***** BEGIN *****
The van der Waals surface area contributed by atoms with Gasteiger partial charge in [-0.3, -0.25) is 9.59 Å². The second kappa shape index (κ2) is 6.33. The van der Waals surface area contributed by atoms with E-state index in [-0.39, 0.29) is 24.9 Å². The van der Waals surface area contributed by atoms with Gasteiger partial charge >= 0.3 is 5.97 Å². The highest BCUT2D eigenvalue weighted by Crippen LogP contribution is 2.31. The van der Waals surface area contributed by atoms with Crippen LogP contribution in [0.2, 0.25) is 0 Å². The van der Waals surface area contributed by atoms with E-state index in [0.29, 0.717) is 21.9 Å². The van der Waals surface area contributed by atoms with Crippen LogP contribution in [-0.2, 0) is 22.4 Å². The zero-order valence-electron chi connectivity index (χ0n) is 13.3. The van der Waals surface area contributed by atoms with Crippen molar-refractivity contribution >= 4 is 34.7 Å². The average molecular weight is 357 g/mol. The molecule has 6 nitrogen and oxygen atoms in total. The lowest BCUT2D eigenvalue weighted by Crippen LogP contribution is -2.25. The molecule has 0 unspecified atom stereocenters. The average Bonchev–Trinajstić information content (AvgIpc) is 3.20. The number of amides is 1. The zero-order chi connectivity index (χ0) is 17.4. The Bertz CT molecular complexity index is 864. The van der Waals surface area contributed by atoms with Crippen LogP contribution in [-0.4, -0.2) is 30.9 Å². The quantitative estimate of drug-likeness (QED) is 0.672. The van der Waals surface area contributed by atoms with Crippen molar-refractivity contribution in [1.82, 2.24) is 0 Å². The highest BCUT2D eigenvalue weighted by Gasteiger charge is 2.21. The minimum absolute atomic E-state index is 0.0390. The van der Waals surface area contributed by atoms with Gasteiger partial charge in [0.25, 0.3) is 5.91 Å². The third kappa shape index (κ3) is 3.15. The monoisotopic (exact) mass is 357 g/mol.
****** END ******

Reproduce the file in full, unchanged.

The van der Waals surface area contributed by atoms with Gasteiger partial charge in [-0.3, -0.25) is 9.59 Å². The second kappa shape index (κ2) is 6.33. The van der Waals surface area contributed by atoms with E-state index in [-0.39, 0.29) is 24.9 Å². The van der Waals surface area contributed by atoms with Gasteiger partial charge >= 0.3 is 5.97 Å². The highest BCUT2D eigenvalue weighted by Crippen LogP contribution is 2.31. The van der Waals surface area contributed by atoms with Crippen LogP contribution in [0.2, 0.25) is 0 Å². The van der Waals surface area contributed by atoms with E-state index in [0.29, 0.717) is 21.9 Å². The van der Waals surface area contributed by atoms with Crippen LogP contribution in [-0.2, 0) is 22.4 Å². The zero-order valence-electron chi connectivity index (χ0n) is 13.3. The van der Waals surface area contributed by atoms with Crippen molar-refractivity contribution >= 4 is 34.7 Å². The average molecular weight is 357 g/mol. The molecule has 6 nitrogen and oxygen atoms in total. The lowest BCUT2D eigenvalue weighted by Crippen LogP contribution is -2.25. The molecule has 0 unspecified atom stereocenters. The average Bonchev–Trinajstić information content (AvgIpc) is 3.20. The number of amides is 1. The zero-order chi connectivity index (χ0) is 17.4. The Bertz CT molecular complexity index is 864. The van der Waals surface area contributed by atoms with Crippen LogP contribution in [-0.4, -0.2) is 30.9 Å². The quantitative estimate of drug-likeness (QED) is 0.672. The van der Waals surface area contributed by atoms with Crippen molar-refractivity contribution in [1.82, 2.24) is 0 Å². The highest BCUT2D eigenvalue weighted by Gasteiger charge is 2.21. The minimum absolute atomic E-state index is 0.0390. The van der Waals surface area contributed by atoms with Gasteiger partial charge in [0.25, 0.3) is 5.91 Å². The third kappa shape index (κ3) is 3.15. The monoisotopic (exact) mass is 357 g/mol.